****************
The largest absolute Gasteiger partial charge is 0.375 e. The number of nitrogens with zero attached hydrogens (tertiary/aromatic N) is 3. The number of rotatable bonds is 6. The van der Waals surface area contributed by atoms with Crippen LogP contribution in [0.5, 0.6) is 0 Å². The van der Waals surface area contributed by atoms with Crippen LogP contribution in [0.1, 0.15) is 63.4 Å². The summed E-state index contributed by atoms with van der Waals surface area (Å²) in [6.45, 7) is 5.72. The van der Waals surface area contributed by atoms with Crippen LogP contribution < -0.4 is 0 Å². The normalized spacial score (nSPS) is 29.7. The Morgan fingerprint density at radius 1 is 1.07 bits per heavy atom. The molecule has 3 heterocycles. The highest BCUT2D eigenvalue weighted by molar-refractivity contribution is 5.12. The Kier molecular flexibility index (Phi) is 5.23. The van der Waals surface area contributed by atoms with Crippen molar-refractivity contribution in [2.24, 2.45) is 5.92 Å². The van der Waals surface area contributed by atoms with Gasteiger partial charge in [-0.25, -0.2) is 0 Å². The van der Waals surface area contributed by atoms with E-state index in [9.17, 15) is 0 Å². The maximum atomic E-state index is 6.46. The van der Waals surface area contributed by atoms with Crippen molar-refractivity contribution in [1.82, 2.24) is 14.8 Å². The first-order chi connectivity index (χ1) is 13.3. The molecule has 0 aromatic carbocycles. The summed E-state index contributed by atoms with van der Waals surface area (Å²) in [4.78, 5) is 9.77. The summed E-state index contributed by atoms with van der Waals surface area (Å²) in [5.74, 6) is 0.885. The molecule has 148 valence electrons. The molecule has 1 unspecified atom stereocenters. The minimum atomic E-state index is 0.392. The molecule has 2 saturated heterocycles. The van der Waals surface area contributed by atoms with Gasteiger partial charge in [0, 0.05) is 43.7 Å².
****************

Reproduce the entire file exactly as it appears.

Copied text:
The largest absolute Gasteiger partial charge is 0.375 e. The number of nitrogens with zero attached hydrogens (tertiary/aromatic N) is 3. The number of rotatable bonds is 6. The van der Waals surface area contributed by atoms with Crippen LogP contribution in [0.5, 0.6) is 0 Å². The van der Waals surface area contributed by atoms with Crippen LogP contribution in [0.1, 0.15) is 63.4 Å². The summed E-state index contributed by atoms with van der Waals surface area (Å²) in [6.45, 7) is 5.72. The van der Waals surface area contributed by atoms with Crippen LogP contribution < -0.4 is 0 Å². The normalized spacial score (nSPS) is 29.7. The Morgan fingerprint density at radius 1 is 1.07 bits per heavy atom. The molecule has 3 heterocycles. The highest BCUT2D eigenvalue weighted by molar-refractivity contribution is 5.12. The Kier molecular flexibility index (Phi) is 5.23. The van der Waals surface area contributed by atoms with Crippen molar-refractivity contribution in [2.24, 2.45) is 5.92 Å². The van der Waals surface area contributed by atoms with Gasteiger partial charge in [-0.25, -0.2) is 0 Å². The van der Waals surface area contributed by atoms with E-state index in [9.17, 15) is 0 Å². The maximum atomic E-state index is 6.46. The van der Waals surface area contributed by atoms with Crippen molar-refractivity contribution in [1.82, 2.24) is 14.8 Å². The first-order chi connectivity index (χ1) is 13.3. The molecule has 0 aromatic carbocycles. The summed E-state index contributed by atoms with van der Waals surface area (Å²) in [4.78, 5) is 9.77. The summed E-state index contributed by atoms with van der Waals surface area (Å²) in [5.74, 6) is 0.885. The molecule has 148 valence electrons. The molecule has 1 unspecified atom stereocenters. The minimum atomic E-state index is 0.392. The molecule has 2 saturated heterocycles. The van der Waals surface area contributed by atoms with Gasteiger partial charge in [0, 0.05) is 43.7 Å².